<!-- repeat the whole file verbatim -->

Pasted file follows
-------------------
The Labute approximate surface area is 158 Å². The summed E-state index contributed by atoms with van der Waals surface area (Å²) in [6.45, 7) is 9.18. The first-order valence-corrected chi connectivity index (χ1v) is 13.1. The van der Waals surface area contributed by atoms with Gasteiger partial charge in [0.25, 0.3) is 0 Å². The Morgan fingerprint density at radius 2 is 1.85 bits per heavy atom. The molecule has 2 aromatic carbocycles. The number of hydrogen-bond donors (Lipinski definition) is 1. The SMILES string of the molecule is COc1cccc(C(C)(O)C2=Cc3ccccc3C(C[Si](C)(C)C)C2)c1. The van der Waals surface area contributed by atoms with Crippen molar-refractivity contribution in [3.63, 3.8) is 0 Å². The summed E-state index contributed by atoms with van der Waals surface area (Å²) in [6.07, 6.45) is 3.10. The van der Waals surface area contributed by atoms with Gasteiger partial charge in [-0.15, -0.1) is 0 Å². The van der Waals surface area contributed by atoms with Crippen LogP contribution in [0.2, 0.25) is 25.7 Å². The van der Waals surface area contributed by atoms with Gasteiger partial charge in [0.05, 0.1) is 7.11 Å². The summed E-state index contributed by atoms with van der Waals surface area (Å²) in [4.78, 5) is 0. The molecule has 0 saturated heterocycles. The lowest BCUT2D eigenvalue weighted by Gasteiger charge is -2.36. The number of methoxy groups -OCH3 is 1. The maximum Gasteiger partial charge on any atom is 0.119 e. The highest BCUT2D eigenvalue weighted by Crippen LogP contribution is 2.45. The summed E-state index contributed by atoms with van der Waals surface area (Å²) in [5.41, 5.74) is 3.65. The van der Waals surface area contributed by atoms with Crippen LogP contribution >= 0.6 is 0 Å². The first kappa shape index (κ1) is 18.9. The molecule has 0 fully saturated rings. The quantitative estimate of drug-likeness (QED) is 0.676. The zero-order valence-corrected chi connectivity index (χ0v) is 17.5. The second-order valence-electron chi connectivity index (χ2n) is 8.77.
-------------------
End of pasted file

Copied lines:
The Labute approximate surface area is 158 Å². The summed E-state index contributed by atoms with van der Waals surface area (Å²) in [6.45, 7) is 9.18. The first-order valence-corrected chi connectivity index (χ1v) is 13.1. The van der Waals surface area contributed by atoms with Gasteiger partial charge in [0.25, 0.3) is 0 Å². The Morgan fingerprint density at radius 2 is 1.85 bits per heavy atom. The molecule has 2 aromatic carbocycles. The number of hydrogen-bond donors (Lipinski definition) is 1. The SMILES string of the molecule is COc1cccc(C(C)(O)C2=Cc3ccccc3C(C[Si](C)(C)C)C2)c1. The van der Waals surface area contributed by atoms with Crippen molar-refractivity contribution in [3.63, 3.8) is 0 Å². The summed E-state index contributed by atoms with van der Waals surface area (Å²) in [6.07, 6.45) is 3.10. The van der Waals surface area contributed by atoms with Gasteiger partial charge in [-0.15, -0.1) is 0 Å². The van der Waals surface area contributed by atoms with Crippen LogP contribution in [0.2, 0.25) is 25.7 Å². The van der Waals surface area contributed by atoms with Gasteiger partial charge in [0.05, 0.1) is 7.11 Å². The summed E-state index contributed by atoms with van der Waals surface area (Å²) in [4.78, 5) is 0. The molecule has 0 saturated heterocycles. The lowest BCUT2D eigenvalue weighted by Gasteiger charge is -2.36. The number of methoxy groups -OCH3 is 1. The maximum Gasteiger partial charge on any atom is 0.119 e. The highest BCUT2D eigenvalue weighted by Crippen LogP contribution is 2.45. The summed E-state index contributed by atoms with van der Waals surface area (Å²) in [5.41, 5.74) is 3.65. The van der Waals surface area contributed by atoms with Crippen LogP contribution >= 0.6 is 0 Å². The first kappa shape index (κ1) is 18.9. The molecule has 0 fully saturated rings. The quantitative estimate of drug-likeness (QED) is 0.676. The zero-order valence-corrected chi connectivity index (χ0v) is 17.5. The second-order valence-electron chi connectivity index (χ2n) is 8.77.